Various methods and techniques have been explored in the past in the aim of automatically generating new bilingual (and multilingual) dictionaries based on existing ones, so that given L1>L2 and L2>L3 sets, a new L1>L3 dictionary is produced (see selected references below). The intermediate language that is used in the process is called a pivot, and it is possible to use multiple pivots for this purpose. Although considerable work has been done to this end, it was usually conducted on different types of datasets and evaluated in different ways, applying various algorithms that are often not comparable.

The Translation Inference Across Dictionaries shared task (TIAD-2017) is launched with the intention of offering quality lexical resources within the context of a single coherent experiment, which enables reliable validation of results and solid comparison of methods and techniques for auto-generating translation equivalents across languages, as well as stimulating and enhancing further research. The ensuing systems and results will be presented at a workshop held as part of the first Language, Data and Knowledge conference in Galway, Ireland, on 18-20 June 2017 ( The papers describing the systems of the participants will be peer-reviewed and published on CEUR-WS ( We hope that the combined workshop and publication will constitute an ideal forum to share the results and ideas stemming from diverse approaches and perspectives, and to promote such improvements and their dissemination.

The data for TIAD-2017 is released by K Dictionaries Ltd and is extracted from its Global Series, which includes monolingual, bilingual and multilingual lexical sets for 24 languages (Kernerman, 2011). Each language core is compiled independently within a common overall framework and sharing the same technical infrastructure with all other languages. It consists of detailed, well-structured lexicographic information on the core language, which serves as a base for translation to any other language. The language pairs are thus created directly between each other, with no intermediate language bias (e.g. English, in WordNet), and joining the different pairs of each language core forms a multilingual network.


Acs, J., Pajkossy, K., and Kornai, A. 2013. Building Basic Vocabulary across 40 Languages. Proceedings of the 6th Workshop on Building and Using Comparable Corpora, the Association for Computational Linguistics. ACL.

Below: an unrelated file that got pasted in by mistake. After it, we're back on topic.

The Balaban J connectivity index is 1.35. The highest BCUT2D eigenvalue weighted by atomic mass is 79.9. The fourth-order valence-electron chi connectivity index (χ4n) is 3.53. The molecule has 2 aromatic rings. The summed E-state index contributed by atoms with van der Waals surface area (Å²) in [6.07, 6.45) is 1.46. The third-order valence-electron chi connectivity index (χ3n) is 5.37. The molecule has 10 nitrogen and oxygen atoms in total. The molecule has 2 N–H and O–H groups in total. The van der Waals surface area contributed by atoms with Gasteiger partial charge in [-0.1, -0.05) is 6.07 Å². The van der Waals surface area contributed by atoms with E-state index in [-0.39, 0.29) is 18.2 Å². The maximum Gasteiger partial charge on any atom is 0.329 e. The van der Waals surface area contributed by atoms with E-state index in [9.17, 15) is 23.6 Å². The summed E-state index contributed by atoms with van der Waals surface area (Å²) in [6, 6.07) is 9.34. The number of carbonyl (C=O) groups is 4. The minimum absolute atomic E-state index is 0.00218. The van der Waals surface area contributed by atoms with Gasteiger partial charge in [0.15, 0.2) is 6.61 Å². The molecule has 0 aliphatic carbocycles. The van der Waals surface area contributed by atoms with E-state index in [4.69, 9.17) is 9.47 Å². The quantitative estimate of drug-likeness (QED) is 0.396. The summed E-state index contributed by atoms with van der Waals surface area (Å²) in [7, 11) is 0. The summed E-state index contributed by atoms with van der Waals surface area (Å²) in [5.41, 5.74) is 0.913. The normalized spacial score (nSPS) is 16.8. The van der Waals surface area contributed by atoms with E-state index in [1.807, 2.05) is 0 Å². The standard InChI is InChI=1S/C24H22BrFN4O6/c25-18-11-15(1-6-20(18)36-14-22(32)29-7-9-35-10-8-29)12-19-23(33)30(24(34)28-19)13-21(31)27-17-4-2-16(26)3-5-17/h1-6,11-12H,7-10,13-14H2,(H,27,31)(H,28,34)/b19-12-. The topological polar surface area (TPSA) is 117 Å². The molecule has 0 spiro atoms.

Kaji, H., Tamamura, S. and Erdenebat, D. 2008. Automatic Construction of a Japanese-Chinese Dictionary via English. In LREC 2008 Proceedings: 699–706.

Kernerman, I. 2011. From Dictionary to Database: Developing a Global Multi-Language Series. In Proceedings of eLex 2011, Bled, 10-12 November 2011. Electronic Lexicography in the 21st Century: New Applications for New Users.

Kovář, V., Baisa, V. and Jakubíček, M. 2016. Sketch Engine for Bilingual Lexicography. International Journal of Lexicography, 29.3, 339-352.

Mausam, Soderland, S., Etzioni, O,, Weld, D, Skinner, M. and Bilmes, J. 2008. Compiling a Massive, Multilingual Dictionary via Probabilistic Inference. In Annual Meeting of the Association of Computational Linguistics. ACL.

Saralegi, X., Manterola, I. and San Vicente, I. 2011. Analyzing Methods for Improving Precision of Pivot Based Bilingual Dictionaries. In Proceedings of the Conference on Empirical Methods in Natural Language Processing, 846–856. ACL.

Shezaf, D. and Rappoport, A. 2010. Bilingual Lexicon Generation Using Non-Aligned Signatures. In Proceedings of the 48th Annual Meeting of the Association for Computational Linguistics, 98–107. ACL.

Tanaka, K. and Umemura, K. 1994. Construction of a Bilingual Dictionary Intermediated by a Third Language. In Proceedings of the 15th Conference on Computational Linguistics, Volume 1, 297–303. ACL.

Villegas, M., Melero, M., Gracia, J., and Bel, N. 2016. Leveraging RDF Graphs for Crossing Multiple Bilingual Dictionaries. In LREC 2016 Proceedings: 613–622.